Stephen P. Bell

Massachusetts Institute of Technology

Election Year: 2017
Primary Section: 21, Biochemistry
Secondary Section: 22, Cellular and Developmental Biology
Membership Type: Member


Stephen P. Bell is a biochemist recognized for his work on the molecular mechanisms of the initiation of DNA replication in eukaryotic cells. He is known particularly for his discovery and characterization of a protein complex that recognizes the genomic sites at which DNA replication starts and his characterization of the events that select these sites. Bell was born in Ann Arbor, Michigan and grew up in Nashville, Tennessee. He graduated from Northwestern University in Evanston, Illinois with Degrees from the Integrated Science Program and the Biochemistry, Molecular Biology and Cell Biology (BMBCB) Department in 1985 and the University of California, Berkeley with a PhD. In Biochemistry in 1990 where he worked with Robert Tjian. He was a postdoctoral fellow at Cold Spring Harbor Laboratories with Bruce Stillman. He joined the Biology Department faculty at the Massachusetts Institute of Technology in 1994. Bell is a Howard Hughes Medical Institute Investigator and received the 2001 ASBMB-Schering Plough Scientific Achievement Award and the 2009 National Academy of Sciences Award in Molecular Biology.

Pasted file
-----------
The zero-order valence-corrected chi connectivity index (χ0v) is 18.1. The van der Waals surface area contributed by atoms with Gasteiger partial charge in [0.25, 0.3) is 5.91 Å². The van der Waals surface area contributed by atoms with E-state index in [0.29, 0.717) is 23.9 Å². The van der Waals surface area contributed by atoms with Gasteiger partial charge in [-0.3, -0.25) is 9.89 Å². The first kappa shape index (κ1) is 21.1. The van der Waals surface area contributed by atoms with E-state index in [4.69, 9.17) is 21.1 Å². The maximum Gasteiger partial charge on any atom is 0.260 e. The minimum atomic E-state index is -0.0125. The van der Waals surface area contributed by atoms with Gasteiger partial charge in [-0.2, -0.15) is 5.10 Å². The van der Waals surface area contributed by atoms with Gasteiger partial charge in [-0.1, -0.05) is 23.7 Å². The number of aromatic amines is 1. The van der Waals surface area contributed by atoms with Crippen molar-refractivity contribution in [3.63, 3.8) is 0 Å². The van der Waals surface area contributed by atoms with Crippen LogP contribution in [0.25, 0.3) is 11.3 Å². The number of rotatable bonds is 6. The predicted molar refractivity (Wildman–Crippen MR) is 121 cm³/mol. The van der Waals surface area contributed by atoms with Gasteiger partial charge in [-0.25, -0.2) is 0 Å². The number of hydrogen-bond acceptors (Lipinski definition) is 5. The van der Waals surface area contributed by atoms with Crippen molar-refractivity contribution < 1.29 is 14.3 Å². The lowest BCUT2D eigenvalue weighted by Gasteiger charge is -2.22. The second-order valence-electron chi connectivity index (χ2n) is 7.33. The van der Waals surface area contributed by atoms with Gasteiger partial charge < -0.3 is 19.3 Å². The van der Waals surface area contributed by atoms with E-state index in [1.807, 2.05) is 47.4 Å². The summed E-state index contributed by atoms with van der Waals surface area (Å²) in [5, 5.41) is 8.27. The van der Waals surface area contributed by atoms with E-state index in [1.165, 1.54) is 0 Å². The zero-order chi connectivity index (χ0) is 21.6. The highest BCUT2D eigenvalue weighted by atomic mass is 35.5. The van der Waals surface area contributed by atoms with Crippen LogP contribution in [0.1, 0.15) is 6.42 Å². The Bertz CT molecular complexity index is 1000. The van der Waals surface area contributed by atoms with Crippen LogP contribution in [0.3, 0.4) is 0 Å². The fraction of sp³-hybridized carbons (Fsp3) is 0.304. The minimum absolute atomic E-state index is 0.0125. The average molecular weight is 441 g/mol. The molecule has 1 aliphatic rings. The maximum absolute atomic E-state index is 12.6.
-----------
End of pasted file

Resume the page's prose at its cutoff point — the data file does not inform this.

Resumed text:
Research Interests

Stephen P. Bell’s laboratory is interested studying the assembly of the multi-enzyme replisomes that replicate animal chromosomes and how these events are regulated during the cell cycle to ensure maintenance of the genome. Bell discovered the Origin Recognition Complex (ORC), the protein complex that identifies eukaryotic origins of replication and his lab has characterized the functions of this complex and used its genomic binding sites to identify origins of replication in multiple organisms. His lab pioneered methods to monitor association of replication proteins with the DNA in cells to identify components of the replication fork and the proteins involved in loading a key protein required for DNA replication, the replicative DNA helicase, at origins of replication. Their studies have contributed to understanding the mechanisms that ensure the genome is replicated only once per round of cell division. Most recently, they have used single-molecule biochemical studies in collaboration with Jeff Gelles’ lab at Brandeis to understand the protein dynamics during replicative helicase loading and provide insights into the mechanisms that establish bidirectional replication initiation.

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